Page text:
Team FishyRisk: Predicting Pollution Driven Risks to Anglers of New Haven, CT
Jess Espinosa, Raul Flamenco, Franco Gigliotti, Maddy Meadows-McDonnell
An overarching goal of the Team-TERRA program is to employ trainees to conduct research on climate induced risks to food, water, energy, or ecosystem services (FEWES) in the northeastern USA. To achieve this goal, our team is conducting research on the risks of river contamination to food, water, and ecosystem services provided by the Quinnipiac and Mill Rivers in Fair Haven, CT. Risks to water quality include point and nonpoint source pollution. The structure of the hydraulic network in Fair Haven is prone to combined sewer overflows during periods of heavy rainfall, which release human sewage into the rivers and can contaminate the water with harmful bacteria such as E. coli and Enterococcus spp. Given projected shifts in rainfall patterns to ‘flashier’ storms of greater precipitation, it is likely that strains to the hydraulic network in Fair Haven will only increase in the future. Mercury contamination in the rivers, particularly to anglers who fish for food in these rivers, is also of great concern; mercury can bioaccumulate in harvested fish and shellfish species.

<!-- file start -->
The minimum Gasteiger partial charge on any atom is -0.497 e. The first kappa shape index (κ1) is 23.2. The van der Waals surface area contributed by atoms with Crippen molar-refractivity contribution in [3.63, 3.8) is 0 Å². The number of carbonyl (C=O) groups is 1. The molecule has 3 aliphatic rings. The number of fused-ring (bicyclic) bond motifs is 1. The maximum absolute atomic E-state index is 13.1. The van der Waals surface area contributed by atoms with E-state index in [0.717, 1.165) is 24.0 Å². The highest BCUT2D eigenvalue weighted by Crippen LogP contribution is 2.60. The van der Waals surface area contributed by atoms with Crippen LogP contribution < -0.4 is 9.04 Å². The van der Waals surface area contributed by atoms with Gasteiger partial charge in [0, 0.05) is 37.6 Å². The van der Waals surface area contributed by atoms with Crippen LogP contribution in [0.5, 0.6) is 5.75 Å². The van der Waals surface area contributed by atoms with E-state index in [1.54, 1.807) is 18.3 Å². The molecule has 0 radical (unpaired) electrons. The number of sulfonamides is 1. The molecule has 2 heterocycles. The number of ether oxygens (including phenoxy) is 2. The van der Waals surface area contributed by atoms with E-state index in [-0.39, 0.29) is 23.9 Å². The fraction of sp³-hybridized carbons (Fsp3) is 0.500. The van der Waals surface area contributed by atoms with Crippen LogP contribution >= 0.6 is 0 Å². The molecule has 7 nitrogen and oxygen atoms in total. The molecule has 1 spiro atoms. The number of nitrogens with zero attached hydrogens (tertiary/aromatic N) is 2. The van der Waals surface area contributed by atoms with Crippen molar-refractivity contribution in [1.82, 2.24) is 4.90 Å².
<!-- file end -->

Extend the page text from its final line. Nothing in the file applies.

To address the risks to both ecosystem and human health, we are working with stakeholders to link water quality, contaminant concentrations in fish tissue, and angler consumptive behaviors to quantify the risks stemming from river contamination in our region of interest. So far, we have begun developing models to quantify spatial and temporal variation in pollutant loading using publicly available water quality and land cover data through the Storm Water Management Model (SWMM) and Water Quality Analysis Simulation Program (WASP) from the US EPA. We plan to integrate results from these water quality models with models of bioaccumulation to predict concentrations of focal contaminants in harvested fish and shellfish species. To further inform our understanding of health risks to anglers in the Fair Haven area, we are administering a survey to understand spatial and temporal variability in fishing behavior. These results will be integrated with our estimates of fish contamination to provide a multifaceted approach to food risk assessment.
Throughout our project development, we have been working closely with stakeholders to identify and incorporate their specific concerns into our analyses. We plan to share our results with stakeholders to inform discussions of potential management interventions to reduce risk. Our goal is to provide valuable insight into risks to food, water, and ecosystem services in the Fair Haven region, and to produce results that will be useful for other coastal cities experiencing similar risks.